Thoughts on four pitchers moving forward.
- Davies has a good K rate (21.2%) and a good BB rate (6.8%) in 74.66 IPs. His 3.74 ERA is backed up with a 3.99 FIP, 3.96 xFIP, and 4.04 SIERA. He hasn’t been terribly lucky but his 8% swinging strike rate doesn’t quite fit with a 20+ K rate. Among pitchers with at least 70 IPs, Davies has the 21st worst swinging strike rate. Davies is generating Ks by painting corners. His 31.5% strike looking rate (note that this is a Bref stat and the denominator is number of strikes and not number of pitches like with Fangraphs) is 11th in the majors. It’s hard to know if this is truly a skill or a result of some luck with such a small sample. I ran some numbers from 2015 to 2009 the year to year correlation of the strike looking rate was only 36.4%. Even if Davies does possess the ability to generate called strikes, he’s not likely to repeat it the following season. It’s hard to draw strong conclusions here but I’d lean toward staying the course with Davies. If he has a string of starts where the K rate drops, I’d bail pretty quickly.
- This is the Paxton we were all hoping for but how long can he maintain a 25.5% K rate and a 6.8% BB rate when both are much better than his career norms. The main reason for his run has been an increase in average fastball velocity from around 94 to 97.1. I am extremely skeptical that he can maintain that over anything resembling a large sample size, but I’d ride the streak while it lasts. His 12.3% swinging strike rate is damn near elite. Don’t worry so much about his 4.15 ERA because his 2.87 FIP, 3.28 xFIP and 3.51 SIERA paint a much better picture. I’m not sure he can make it to September but definitely ride this while it lasts.
Danny Duffy (all stats only as Starter)
- Danny Duffy was fantastic in relief early in the season and has largely carried that over to the rotation with a 3.33 ERA as a starter. Duffy (like the other two above) isn’t someone I’d rely on for the rest of the season but I’m enjoying this for the time being. His 30.2% K rate and 5.7% BB rate are great and he’s really only getting killed by HRs (1.85 HR/9 which is likely inflated by a 16.7% HR/FB). This explains the 4.31 FIP and the 3.69 xFIP. Given that Kauffman isn’t exactly a launching pad and that Duffy hasn’t ever struggled like this with HRs, I buy the xFIP much more than the FIP. We will likely see some regression on the 30.2% K rate but he should finish the year with a sub 3.5 ERA and plenty of strikeouts.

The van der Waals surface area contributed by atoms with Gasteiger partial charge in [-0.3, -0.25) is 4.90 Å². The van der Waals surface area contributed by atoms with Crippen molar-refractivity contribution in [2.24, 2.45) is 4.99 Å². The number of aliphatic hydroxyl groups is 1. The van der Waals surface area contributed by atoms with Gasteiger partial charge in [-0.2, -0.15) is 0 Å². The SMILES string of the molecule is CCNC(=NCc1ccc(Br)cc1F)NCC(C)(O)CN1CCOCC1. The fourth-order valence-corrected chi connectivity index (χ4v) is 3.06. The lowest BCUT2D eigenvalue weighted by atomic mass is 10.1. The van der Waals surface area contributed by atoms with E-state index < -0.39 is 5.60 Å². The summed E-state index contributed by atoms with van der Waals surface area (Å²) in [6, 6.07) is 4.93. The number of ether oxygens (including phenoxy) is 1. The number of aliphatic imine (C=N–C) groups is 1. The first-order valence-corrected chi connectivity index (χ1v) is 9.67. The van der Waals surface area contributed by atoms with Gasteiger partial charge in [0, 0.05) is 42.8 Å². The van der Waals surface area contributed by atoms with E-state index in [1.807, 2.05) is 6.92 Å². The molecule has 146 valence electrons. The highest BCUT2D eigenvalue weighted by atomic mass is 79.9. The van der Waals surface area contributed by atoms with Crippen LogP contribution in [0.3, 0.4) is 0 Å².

- This might not be a popular opinion but in a non-keeper/dynasty it’s time to sell Fulmer. There is plenty to like about Fulmer, namely the 22.8% K rate and 11% swinging strike rate. However there just isn’t anything else backing up his 2.4 ERA. Fulmer has been very lucky in both batted balls and stranding runners. His BABIP against this year is .260 but his contact profile doesn’t indicate anything specifically he is doing to prevent good contact. He’s about average in both contact speed and contact type. He also has an 86.2% LOB rate which is almost certainly a direct result of his low BABIP given his propensity to put guys on base at a 9.1% clip. It’s no wonder that Fulmer has a 3.82 FIP, 4.06 xFIP and 4.11 SIERA. My other concern about Fulmer is an innings limit. Fulmer’s max IP at any professional level is 124.66 in 2015. If we assume the Tigers will allow a 20% increase that puts Fulmer at about 150 IP maximum. That leaves him with about 70 innings left which equates to about 12 starts for him. Given that most teams have around 85 games left, that means Fulmer is on pace to miss nearly all of September. Now things can definitely change and a lot will depend on if the Tigers are in the race but I think there’s a high chance that Fulmer’s season is done in the first week of September. Fulmer’s value is probably at its peak in a standard league and the cash in could be lucrative if you decide to sell.